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Show: $(27!)^6 \equiv 1 \pmod{899}$. Note: $899=30^2 - 1$.

Could anyone show me how to go through this please? I think I have to use Wilson's theorem which is $(p-1)! \equiv -1 \pmod p$ but not exactly sure how else to tackle this. Thanks!

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Hints: $30^2-1=(30+1)(30-1)$; $30+1$ and $30-1$ are close enough to $27$ to make Wilson's Theorem an attractive option; $n\equiv-(p-n)\pmod p$. – Gerry Myerson Dec 18 '12 at 5:28
could you expand on that a little please? I still dont quite grasp the concept – Jack Dec 18 '12 at 5:31
No, but you could try thinking about it for more than three minutes. – Gerry Myerson Dec 18 '12 at 5:33

Using Wilson's Theorem, $28!\equiv-1\pmod{29}\implies 27!(28)\equiv-1$ $\implies 27!(-1)\equiv-1\implies 27!\equiv1\pmod {29}$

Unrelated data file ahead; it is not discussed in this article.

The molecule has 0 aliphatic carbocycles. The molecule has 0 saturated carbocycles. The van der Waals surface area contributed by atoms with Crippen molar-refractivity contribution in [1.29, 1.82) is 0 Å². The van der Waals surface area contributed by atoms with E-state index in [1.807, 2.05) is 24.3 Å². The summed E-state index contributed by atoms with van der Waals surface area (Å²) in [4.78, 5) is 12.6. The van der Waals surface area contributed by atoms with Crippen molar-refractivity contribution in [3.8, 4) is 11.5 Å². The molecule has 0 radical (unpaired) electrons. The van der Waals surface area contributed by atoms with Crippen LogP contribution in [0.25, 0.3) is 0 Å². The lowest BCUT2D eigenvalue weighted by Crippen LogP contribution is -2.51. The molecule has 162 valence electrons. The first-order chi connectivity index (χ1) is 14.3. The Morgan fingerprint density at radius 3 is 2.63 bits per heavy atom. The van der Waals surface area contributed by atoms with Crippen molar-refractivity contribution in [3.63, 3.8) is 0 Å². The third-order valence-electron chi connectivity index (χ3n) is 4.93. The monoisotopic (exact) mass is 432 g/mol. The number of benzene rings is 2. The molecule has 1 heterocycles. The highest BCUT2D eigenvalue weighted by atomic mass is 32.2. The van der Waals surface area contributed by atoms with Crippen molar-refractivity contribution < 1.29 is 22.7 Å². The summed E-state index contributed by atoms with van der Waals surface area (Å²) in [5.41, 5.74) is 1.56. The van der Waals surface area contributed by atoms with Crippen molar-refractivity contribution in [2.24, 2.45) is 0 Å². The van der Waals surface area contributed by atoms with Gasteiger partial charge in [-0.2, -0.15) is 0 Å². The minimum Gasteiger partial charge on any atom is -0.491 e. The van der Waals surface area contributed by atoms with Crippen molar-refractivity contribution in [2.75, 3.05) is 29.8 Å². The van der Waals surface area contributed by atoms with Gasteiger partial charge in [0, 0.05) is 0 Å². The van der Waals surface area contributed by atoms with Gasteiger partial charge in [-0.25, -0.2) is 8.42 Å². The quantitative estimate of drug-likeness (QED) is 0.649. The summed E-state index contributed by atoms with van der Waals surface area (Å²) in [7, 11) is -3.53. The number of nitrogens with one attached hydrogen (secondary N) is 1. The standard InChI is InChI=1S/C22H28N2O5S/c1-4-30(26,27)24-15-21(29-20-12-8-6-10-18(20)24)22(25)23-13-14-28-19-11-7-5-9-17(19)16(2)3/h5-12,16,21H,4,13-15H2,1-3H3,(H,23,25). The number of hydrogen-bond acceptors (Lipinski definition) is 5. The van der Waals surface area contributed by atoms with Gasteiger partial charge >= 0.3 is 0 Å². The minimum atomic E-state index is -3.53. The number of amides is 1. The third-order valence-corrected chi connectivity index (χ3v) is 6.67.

$\implies (27!)^6\equiv 1\pmod{29}$

Again $30!\equiv-1\pmod{31} \implies 27!(28)(29)(30)\equiv-1$ $\implies 27!(-3)(-2)(-1)\equiv-1\implies 27!(6)\equiv1 \implies 27!(30)\equiv5$ (multiplying either sides by $5$) $\implies 27!(-1)\equiv5\implies 27!\equiv-5\pmod{31}$

So,$(27!)^6\equiv 5^6\pmod{31}$

Now, $5^3=125\equiv1\pmod{31} \implies (27!)^3\equiv -1\pmod{31}$

$\implies (27!)^6\equiv (-1)^2\pmod{31}\equiv1$

So, lcm$(31,29)\mid \{(27!)^6-1\}$ but lcm$(31,29)=31\cdot 29=899$

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Thank you for insuring that OP will never have to think again. – Gerry Myerson Dec 18 '12 at 6:05
@AndréNicolas, thanks for your observation. Rectified. – lab bhattacharjee Dec 18 '12 at 6:11
Wish I knew my fault here that has caused the downvote – lab bhattacharjee Mar 28 '13 at 9:00
Wasn't me downvoting, but did you give any thought to the comments I left? – Gerry Myerson Apr 1 '13 at 11:59
@GerryMyerson, I completed the answer it to make things perfect and also because it was not marked 'homework'. But, I got your idea and will try to follow it sincerely. – lab bhattacharjee Apr 2 '13 at 15:05

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